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Relearning about Keio University and Yukichi Fukuzawa(2)

Update:October. 13, 2015

02: The Story of Yukichi Fukuzawa, the Founder of Keio University

The Well-known Portrait on the 10,000-yen Note

Yukichi Fukuzawa

Fukuzawa’s portrait on the 10,000-yen note was first issued on November 1, 1984. He was chosen as one of the leading cultural figures of the Meiji era; at the same time, Inazo Nitobe was selected for the 5,000-yen note and Soseki Natsume for the 1,000-yen note. Even when the designs were renewed in 2004, and the portrait for the 5,000-yen note was changed to that of Ichiyo Higuchi and the 1,000-yen note to that of Hideyo Noguchi, Fukuzawa’s portrait has remained on the 10,000-yen note until today.

The very first 10,000-yen notes that were printed in both 1984 and 2004 are kept at the Bank of Japan Currency Museum, but the second banknotes printed with the serial numbers “A000002A” were gifted to Keio University and have been preserved with great care.

Words that were born from Fukuzawa’s Translations

It is well known that Fukuzawa coined the Japanese words “演説 (enzetesu)” for “speech” and “弁論 (benron)” and “討論 (toron)” for “debate.” This was before the establishment of a parliamentary government in Japan, and he introduced the Western-style rhetoric with the aim to make verbal expression of one’s opinion a part of the culture and custom of Japan. To hold public speaking events, Fukuzawa had the Mita Public Speaking Hall (Mita Enzetsu-kan) built in 1875, which still stands today on Keio’s Mita Campus.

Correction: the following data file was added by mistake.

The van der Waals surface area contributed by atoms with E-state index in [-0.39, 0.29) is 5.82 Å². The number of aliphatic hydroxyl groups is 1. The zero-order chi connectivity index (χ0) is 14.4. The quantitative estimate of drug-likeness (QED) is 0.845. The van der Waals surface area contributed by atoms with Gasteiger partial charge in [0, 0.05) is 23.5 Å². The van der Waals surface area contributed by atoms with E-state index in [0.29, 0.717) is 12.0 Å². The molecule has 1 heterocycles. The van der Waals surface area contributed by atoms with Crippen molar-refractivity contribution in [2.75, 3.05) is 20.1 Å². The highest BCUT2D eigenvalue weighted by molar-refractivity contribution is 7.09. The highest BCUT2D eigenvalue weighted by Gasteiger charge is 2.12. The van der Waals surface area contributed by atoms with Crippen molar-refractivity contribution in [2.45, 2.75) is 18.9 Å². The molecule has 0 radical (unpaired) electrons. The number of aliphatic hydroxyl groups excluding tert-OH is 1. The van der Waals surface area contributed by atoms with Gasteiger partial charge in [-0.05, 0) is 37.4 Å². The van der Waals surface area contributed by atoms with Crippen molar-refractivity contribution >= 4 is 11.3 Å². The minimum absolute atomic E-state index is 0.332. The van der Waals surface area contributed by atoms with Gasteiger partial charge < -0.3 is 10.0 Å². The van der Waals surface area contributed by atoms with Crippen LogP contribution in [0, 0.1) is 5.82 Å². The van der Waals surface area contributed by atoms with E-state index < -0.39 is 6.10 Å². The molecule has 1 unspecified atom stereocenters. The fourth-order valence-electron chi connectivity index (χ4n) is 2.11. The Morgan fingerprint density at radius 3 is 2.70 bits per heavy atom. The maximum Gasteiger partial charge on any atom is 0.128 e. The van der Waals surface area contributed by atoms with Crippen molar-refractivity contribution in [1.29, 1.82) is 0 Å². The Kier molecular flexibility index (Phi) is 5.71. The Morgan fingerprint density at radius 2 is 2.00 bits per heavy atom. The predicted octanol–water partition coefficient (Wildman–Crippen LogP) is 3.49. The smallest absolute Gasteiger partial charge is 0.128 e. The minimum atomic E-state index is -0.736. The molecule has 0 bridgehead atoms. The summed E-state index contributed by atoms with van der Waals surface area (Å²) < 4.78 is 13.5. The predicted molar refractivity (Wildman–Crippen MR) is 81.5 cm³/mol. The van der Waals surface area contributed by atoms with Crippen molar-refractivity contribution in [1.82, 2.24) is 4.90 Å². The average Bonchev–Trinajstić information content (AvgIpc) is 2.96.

Apart from these words, there are many foreign words that Fukuzawa translated into Japanese. For example, during his visit to the United States in 1860, he bought an English/Chinese dictionary. He later published Zotei Ka-Ei Tsugo (English-Japanese dictionary), which was a Japanese translation of the dictionary along with the pronunciation of the English words. In the dictionary, Fukuzawa wrote the word “curry” as “コルリ (koruri)” in katakana, which became today’s “カレー (karee).”

Fukuzawa’s Unmatched Passion for Photography

Yukichi Fukuzawa with his sons and grandsons, February 1895. Taken in Shosenkaku inn in Oiso during his holiday.
 Yukichi Fukuzawa with his sons and grandsons, February 1895. Taken in Shosenkaku inn in Oiso during his holiday.

There was wide-spread speculation a few years back that the iconic portraits of Takamori Saigo is not really of him. In fact, a lot of people in the Meiji era disliked having their photos taken. However, Fukuzawa had a love for photography, and many photographs of him in various poses and situations were taken from when he travelled to the US as a young man through to his later years.

Portrait of Yukichi Fukuzawa, May 1876. Fukuzawa in the prime of his life at 41.
Framed photograph of Yukichi Fukuzawa and a Young American Girl, 1860. Taken in a photo studio in San Francisco during a visit to the US as part of a government delegation.
Yukichi Fukuzawa taking a walk, around 1899–1900. Taken with his escort and a Keio student. From the photo, Fukuzawa’s tall stature of more than 170 cm is quite apparent.

With the cooperation of Fukuzawa Memorial Institute for Modern Japanese Studies and the Mita Media Center (Keio University Library)
*This article appeared in the 2015 Summer edition (No.287) of “Juku”.
Relearning about Keio University and Yukichi Fukuzawa(3) is scheduled to be updated around October 19.